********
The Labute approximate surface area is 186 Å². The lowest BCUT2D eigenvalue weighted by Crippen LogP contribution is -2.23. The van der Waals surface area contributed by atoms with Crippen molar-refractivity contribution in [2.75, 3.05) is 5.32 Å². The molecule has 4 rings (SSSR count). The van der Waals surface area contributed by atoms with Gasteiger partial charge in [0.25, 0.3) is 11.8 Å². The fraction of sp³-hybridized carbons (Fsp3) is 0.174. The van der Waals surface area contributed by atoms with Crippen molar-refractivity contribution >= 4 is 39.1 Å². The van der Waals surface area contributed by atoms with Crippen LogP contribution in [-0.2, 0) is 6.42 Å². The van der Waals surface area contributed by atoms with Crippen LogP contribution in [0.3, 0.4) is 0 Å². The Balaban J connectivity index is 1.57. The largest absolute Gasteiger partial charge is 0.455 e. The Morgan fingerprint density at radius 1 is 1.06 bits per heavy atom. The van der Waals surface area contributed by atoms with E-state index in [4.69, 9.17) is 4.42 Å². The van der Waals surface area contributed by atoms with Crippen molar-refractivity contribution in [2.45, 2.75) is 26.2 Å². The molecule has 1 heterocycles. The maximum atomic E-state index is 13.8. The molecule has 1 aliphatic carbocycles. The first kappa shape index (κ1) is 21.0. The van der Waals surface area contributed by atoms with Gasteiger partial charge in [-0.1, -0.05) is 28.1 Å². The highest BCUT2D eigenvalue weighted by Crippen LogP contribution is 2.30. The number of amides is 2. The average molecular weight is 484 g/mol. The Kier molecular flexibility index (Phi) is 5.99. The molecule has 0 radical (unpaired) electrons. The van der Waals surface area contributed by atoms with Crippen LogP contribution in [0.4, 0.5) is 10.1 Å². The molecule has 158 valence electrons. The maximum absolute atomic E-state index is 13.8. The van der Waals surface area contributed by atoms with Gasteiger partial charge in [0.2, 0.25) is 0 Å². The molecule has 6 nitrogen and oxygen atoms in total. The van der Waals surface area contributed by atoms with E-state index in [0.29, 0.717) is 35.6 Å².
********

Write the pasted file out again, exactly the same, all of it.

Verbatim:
The Labute approximate surface area is 186 Å². The lowest BCUT2D eigenvalue weighted by Crippen LogP contribution is -2.23. The van der Waals surface area contributed by atoms with Crippen molar-refractivity contribution in [2.75, 3.05) is 5.32 Å². The molecule has 4 rings (SSSR count). The van der Waals surface area contributed by atoms with Gasteiger partial charge in [0.25, 0.3) is 11.8 Å². The fraction of sp³-hybridized carbons (Fsp3) is 0.174. The van der Waals surface area contributed by atoms with Crippen molar-refractivity contribution >= 4 is 39.1 Å². The van der Waals surface area contributed by atoms with Crippen LogP contribution in [-0.2, 0) is 6.42 Å². The van der Waals surface area contributed by atoms with Crippen LogP contribution in [0.3, 0.4) is 0 Å². The Balaban J connectivity index is 1.57. The largest absolute Gasteiger partial charge is 0.455 e. The Morgan fingerprint density at radius 1 is 1.06 bits per heavy atom. The van der Waals surface area contributed by atoms with E-state index in [4.69, 9.17) is 4.42 Å². The van der Waals surface area contributed by atoms with Crippen molar-refractivity contribution in [2.45, 2.75) is 26.2 Å². The molecule has 1 heterocycles. The maximum atomic E-state index is 13.8. The molecule has 1 aliphatic carbocycles. The first kappa shape index (κ1) is 21.0. The van der Waals surface area contributed by atoms with Gasteiger partial charge in [-0.1, -0.05) is 28.1 Å². The highest BCUT2D eigenvalue weighted by Crippen LogP contribution is 2.30. The number of amides is 2. The average molecular weight is 484 g/mol. The Kier molecular flexibility index (Phi) is 5.99. The molecule has 0 radical (unpaired) electrons. The van der Waals surface area contributed by atoms with Crippen LogP contribution in [0.4, 0.5) is 10.1 Å². The molecule has 158 valence electrons. The maximum absolute atomic E-state index is 13.8. The van der Waals surface area contributed by atoms with Gasteiger partial charge in [0.2, 0.25) is 0 Å². The molecule has 6 nitrogen and oxygen atoms in total. The van der Waals surface area contributed by atoms with E-state index in [0.29, 0.717) is 35.6 Å².